So we look to the past, Jesus Christ yesterday, and call to mind all these blessings and give our lord the honor and glory for them, for they are his work. We look to Jesus today in petition, to the present moment here and now, as we mourn the one we love and admire, the one whose absence pains us. Today we pray for him, for the repose of his soul. We thank god for goodness and know that dad believed, he did so imperfectly like the rest of us. He tried to love god and neighbor, but like the rest of us did so imperfectly. He was a practicing catholic, practicing in the sense that he hadn't perfected it yet. Or rather Christ was not yet perfected in him. And only those in whom Christ is brought to perfection can enter heaven.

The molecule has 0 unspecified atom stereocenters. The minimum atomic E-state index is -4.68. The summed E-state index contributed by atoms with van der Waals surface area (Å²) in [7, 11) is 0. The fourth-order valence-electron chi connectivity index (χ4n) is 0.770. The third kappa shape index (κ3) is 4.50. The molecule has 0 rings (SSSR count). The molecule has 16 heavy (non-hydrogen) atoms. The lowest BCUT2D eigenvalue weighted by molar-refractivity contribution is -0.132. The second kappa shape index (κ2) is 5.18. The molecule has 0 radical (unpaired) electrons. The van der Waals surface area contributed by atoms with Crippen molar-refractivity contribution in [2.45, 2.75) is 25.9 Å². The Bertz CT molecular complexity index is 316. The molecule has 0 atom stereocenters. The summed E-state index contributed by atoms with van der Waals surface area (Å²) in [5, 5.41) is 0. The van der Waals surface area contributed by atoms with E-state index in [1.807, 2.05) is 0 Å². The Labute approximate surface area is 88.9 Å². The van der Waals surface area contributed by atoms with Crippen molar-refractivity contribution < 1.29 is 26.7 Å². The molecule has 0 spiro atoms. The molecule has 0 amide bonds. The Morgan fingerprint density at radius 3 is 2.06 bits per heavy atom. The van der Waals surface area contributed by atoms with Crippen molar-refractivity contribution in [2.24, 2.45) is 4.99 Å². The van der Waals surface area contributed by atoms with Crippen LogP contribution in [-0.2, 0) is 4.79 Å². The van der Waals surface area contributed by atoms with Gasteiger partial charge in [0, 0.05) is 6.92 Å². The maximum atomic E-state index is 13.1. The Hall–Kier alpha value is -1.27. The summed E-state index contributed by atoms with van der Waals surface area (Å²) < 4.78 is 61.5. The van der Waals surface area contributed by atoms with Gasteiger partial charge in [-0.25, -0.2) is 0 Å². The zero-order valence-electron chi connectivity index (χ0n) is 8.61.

We are here then to lend our prayers to that perfecting. To that final work of god's grace, freeing dad from every encumbrance of sin. But don't take my word for it. Dad himself, not surprisingly, had something to say on the matter. Writing years ago to presbyterian minister whose funeral service he admired, he summarized quite nicely the pitfalls of funerals and why he didn't like eulogies. He wrote even when the deceased was an admirable person, indeed especially when the deceased was an admirable person, praise for his virtues can cause us to forget that we are praying for and giving thanks for god's inexplicable mercy to a sinner. Now, he would not have exempted himself from that. We are here then as he would want to pray for god's inexplicable mercy to a sinner, to this sinner, Antonin Scalia. Let us not show him a false love and allow our admiration to deprive him of our prayers. We continue to show affection for him and do good for him by praying for him. All stain of sin be washed away. That all wounds be healed. That he be purified of all that is not Christ. That he rest in peace.